OPINION:

Howard Wardle MBE, Eastbourne Foodbank CEO, said: “Many families across our town will have found the Christmas period a struggle financially, and for the increasing number already living in poverty, it will have been particularly hard.

“Thanks to donations from the community, we have been able to provide some additional Christmas treats, warm blankets, socks, hot water bottles, books, toiletry gifts for adults and toys for children. 

“We hope this offering will go some small way in easing the struggle families face and bring some comfort at Christmas.

“2022 has been a very busy year for all foodbanks and Eastbourne is no exception. In fact, in November we provided more than 2,700 food parcels.

“Too many people are having to turn to the foodbank as a first port of call when they experience financial crisis. We are actively campaigning for change and last year we called on decision makers locally to ease the hardship being faced by so many.

“We asked our local authority for a 100% reduction on council tax for those on the lowest income – something which happens in Lewes – and we would also like to see a more accessible crisis fund.

“In East Sussex it is difficult for people to access an emergency grant if they find themselves in crisis – whether that be a bereavement, redundancy or a broken boiler. At the moment, criteria for such funding are almost impossible to meet.

“Likewise, the Discretionary Housing Payment is a short-term measure giving people time to bridge the gap to either move to a cheaper property or increase their income, but with huge rent hikes across the town, finding cheaper housing is becoming almost impossible. This Discretionary Housing Payment has now run out until April, which is unprecedented.

“We therefore believe there needs to be more sustainable and accessible local support schemes, as part of our social security system, which people can call on at the most difficult times in their lives when they are struggling to afford food and essential bills such as rent and energy. This kind of emergency support should be available and accessible always – not just in times of national crisis.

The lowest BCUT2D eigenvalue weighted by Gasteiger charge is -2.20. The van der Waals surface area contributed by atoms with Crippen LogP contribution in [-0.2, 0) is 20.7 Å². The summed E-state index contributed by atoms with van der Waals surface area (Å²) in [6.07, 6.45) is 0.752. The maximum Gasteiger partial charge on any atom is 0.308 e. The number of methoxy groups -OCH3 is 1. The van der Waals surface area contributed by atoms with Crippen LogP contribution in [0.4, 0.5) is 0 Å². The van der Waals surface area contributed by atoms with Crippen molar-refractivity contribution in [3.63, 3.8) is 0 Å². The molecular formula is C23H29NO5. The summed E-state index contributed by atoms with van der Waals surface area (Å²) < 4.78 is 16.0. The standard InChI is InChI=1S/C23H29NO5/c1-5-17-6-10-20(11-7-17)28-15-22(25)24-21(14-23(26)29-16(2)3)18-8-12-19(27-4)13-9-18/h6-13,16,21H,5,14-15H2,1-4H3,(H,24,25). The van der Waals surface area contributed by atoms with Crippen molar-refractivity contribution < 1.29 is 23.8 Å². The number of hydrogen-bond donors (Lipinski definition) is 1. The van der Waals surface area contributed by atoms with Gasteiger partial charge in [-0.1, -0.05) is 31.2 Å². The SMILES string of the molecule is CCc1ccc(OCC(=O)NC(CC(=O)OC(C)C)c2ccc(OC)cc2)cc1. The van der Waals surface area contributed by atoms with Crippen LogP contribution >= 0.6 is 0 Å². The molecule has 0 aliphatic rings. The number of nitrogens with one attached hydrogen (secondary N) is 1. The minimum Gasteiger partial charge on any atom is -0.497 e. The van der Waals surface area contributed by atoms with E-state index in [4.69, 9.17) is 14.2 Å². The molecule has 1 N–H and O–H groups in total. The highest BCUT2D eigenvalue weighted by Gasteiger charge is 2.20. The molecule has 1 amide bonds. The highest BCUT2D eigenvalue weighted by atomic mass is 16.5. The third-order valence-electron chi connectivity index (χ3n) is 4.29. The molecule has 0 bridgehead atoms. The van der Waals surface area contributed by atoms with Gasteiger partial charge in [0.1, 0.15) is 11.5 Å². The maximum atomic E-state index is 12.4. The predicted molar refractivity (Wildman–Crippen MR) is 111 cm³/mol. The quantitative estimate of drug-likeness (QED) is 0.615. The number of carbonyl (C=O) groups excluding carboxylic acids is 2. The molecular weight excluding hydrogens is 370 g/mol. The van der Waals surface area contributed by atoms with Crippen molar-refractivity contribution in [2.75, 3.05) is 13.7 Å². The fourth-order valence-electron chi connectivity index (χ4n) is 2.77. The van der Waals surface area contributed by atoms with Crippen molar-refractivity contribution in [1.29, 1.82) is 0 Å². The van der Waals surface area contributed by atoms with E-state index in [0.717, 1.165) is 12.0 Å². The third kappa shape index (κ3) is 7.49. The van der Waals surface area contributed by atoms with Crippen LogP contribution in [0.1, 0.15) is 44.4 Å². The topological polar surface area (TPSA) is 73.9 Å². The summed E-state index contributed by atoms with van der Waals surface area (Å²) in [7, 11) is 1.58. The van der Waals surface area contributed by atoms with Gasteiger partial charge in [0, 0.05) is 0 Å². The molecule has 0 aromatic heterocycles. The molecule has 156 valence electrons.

“We understand we are living in incredibly challenging times and we hope to continue to work with our local authorities in 2023 and, together, explore ways we can help those living in poverty and try to ensure everyone has the benefits they are entitled to.

“On a national level, we stood with The Trussell Trust in 2022 and called for benefits to be uprated in line with inflation. We were pleased to see this was included in the Chancellor’s Autumn Statement but as we head in to 2023, we will be urging the government to bridge the gap between now and April. We believe there should be a minimum income to protect people from destitution.

“2022 also saw us working ever more closely with our referral partners across Eastbourne to ensure we are working as collaboratively as possible as a community to make sure people receive the right support for their crisis.

“Foodbanks should be a last resort and we move into 2023 with hope that the situation can and will improve for people living in poverty. Foodbanks are not the answer. We will not allow this to continue, and we will actively work towards our goal of ending the need for large-scale foodbanks.  

“We are part of a wonderful community here in Eastbourne and we hope that we can all work together to create a better future. We would like to wish our clients, supporters and all the agencies and decision-makers we have been working with throughout 2022 a Merry Christmas and a happy, healthy and hopeful new year.”